He will manage Google’s strategic partnerships in the region, which include working to deepen ties with newspaper publishers, telecom operators and carmakers.

Brittin has packed his executive bag and headed to Brussels to argue the company’s case that it serves as a growth engine for European business, especially for small and medium-sized enterprises, because the Internet helps create a level playing field. But then again so do monopolies only the bloke owning the level playing field makes a fortune renting it out for others to play on.

Microsoft sues the US taxman

MSlogoSoftware giant Microsoft has sued the US taxman as part of a move to find out about a law firm hired by US tax authorities in a review of how the software company books sales between subsidiaries.

Vole claims the IRS entered into a contract this year with Quinn Emanuel Urquhart & Sullivan, which specialises in litigation. The agency is paying Quinn Emanuel more than $2 million in connection with its examination of Microsoft tax returns between 2004 and 2009, the court filing said.

Microsoft wanted more information, but the IRS had not fulfilled a Freedom of Information request seeking the complete Quinn Emanuel contract and other documents.

“Government agencies, funded by citizens, have an obligation of transparency under the Freedom of Information Act,” Microsoft said in a statement.

At issue are how multinational corporations value goods and services moving across international borders from one of their units to another. These cash transfers frequently reduce a corporation’s global tax costs.

The IRS has scrutinised technology companies, including Microsoft and Amazon over how they account for such transfer pricing and it appeared to using Quinn Emanuel.

That outfit represented the Federal Housing Finance Agency in high-profile lawsuits against financial institutions, including Goldman Sachs Group over the quality of mortgage-backed securities they sold before the financial crash.

It seems a little odd that Microsoft, instead of being concerned about a potential IRS investigation is going to court to find out who the taxman is hiring as his lawyers.


Verizon paid its CEO more than it did the taxman

taxman sheet musicIf you want to know how silly the tax avoidance of US companies has become, you only need to look at Verizon.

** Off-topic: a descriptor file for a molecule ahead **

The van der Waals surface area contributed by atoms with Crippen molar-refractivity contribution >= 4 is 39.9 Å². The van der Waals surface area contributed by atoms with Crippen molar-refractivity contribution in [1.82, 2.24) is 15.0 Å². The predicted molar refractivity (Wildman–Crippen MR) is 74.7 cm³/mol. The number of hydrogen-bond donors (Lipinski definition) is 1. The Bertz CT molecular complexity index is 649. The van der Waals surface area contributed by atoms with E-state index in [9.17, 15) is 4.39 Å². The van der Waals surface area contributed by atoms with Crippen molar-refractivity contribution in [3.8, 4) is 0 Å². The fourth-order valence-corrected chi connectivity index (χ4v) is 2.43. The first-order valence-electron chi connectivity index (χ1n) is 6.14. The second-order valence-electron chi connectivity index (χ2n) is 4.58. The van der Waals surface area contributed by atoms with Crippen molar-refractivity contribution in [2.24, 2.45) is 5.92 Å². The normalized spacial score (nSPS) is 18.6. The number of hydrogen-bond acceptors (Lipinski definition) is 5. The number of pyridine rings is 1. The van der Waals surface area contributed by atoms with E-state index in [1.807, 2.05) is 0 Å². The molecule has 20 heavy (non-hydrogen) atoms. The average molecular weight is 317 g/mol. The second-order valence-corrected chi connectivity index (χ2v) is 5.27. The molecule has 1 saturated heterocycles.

It paid its CEO Lowell C. McAdam more than it paid the in U.S. federal income taxes.

According to a study compiled by the Institute for Policy Studies and the Center for Effective Government, which has been denied by Verizon, it was one of seven companies paid their CEO more than they paid in tax,  including Boeing, Ford, Chevron, Citigroup, JPMorgan Chase & Co and General Motors Co.

The study said the seven companies, which in 2013 reported more than $74 billion in combined U.S. pre-tax profits, came out ahead on their taxes, gaining $1.9 billion more than they owed.

At the same time, the CEOs at each of the seven companies last year was paid an average of $17.3 million.

The Institute for Policy Studies and the Centre for Effective Government, the study’s co-authors, said its findings reflected “deep flaws in our corporate tax system.”

Verizon insisted that it paid $422 million in income taxes in 2013. “We do not provide a breakdown between federal vs. state in that total; however, I am confirming for you that the federal portion of that number is well more than Verizon’s CEO’s compensation,” a spokesman said in an email.

Boeing said its 2013 global tax bill was $1.6 billion, though all but $5 million was deferred due to development and production investments. A spokesman said current tax expense and cash taxes were likely to rise as 787-jet deliveries ramp up.

Both automakers Ford and General Motors said their current U.S. tax bills are reduced by tax loss carry forwards stemming from severe losses suffered a few years ago.

Energy group Chevron said its 2013 current U.S. federal income tax expense of $15 million “was much lower than normal” due to several factors. Echoing other companies, Chevron stressed it pays taxes worldwide.

Either way it appears that there is something wrong with the US tax system, which seems to focus on taxing the poor and middle class while the rich and corporates avoid paying.

Bono sells Robin Hood image to defend Apple

bono-cash-facebookSuddenly it is hard to use the words “credibility” and “Bono” in the same sentence.

The U2 popular beat combo  artist  has done his best to champion all the right causes over the years. He has been a significant leader in the fight against poverty, and has helped to create the ONE CampaignDATA(RED) and EDUN, a clothing company which is striving to stimulate trade with poverty stricken countries. He has been nominated for the Nobel Peace prize three times for his efforts to help the poor.

This is why the U2 frontman stepping in to defend Apple’s method of screwing up the tax system of Europe is particularly hypocritical and nasty.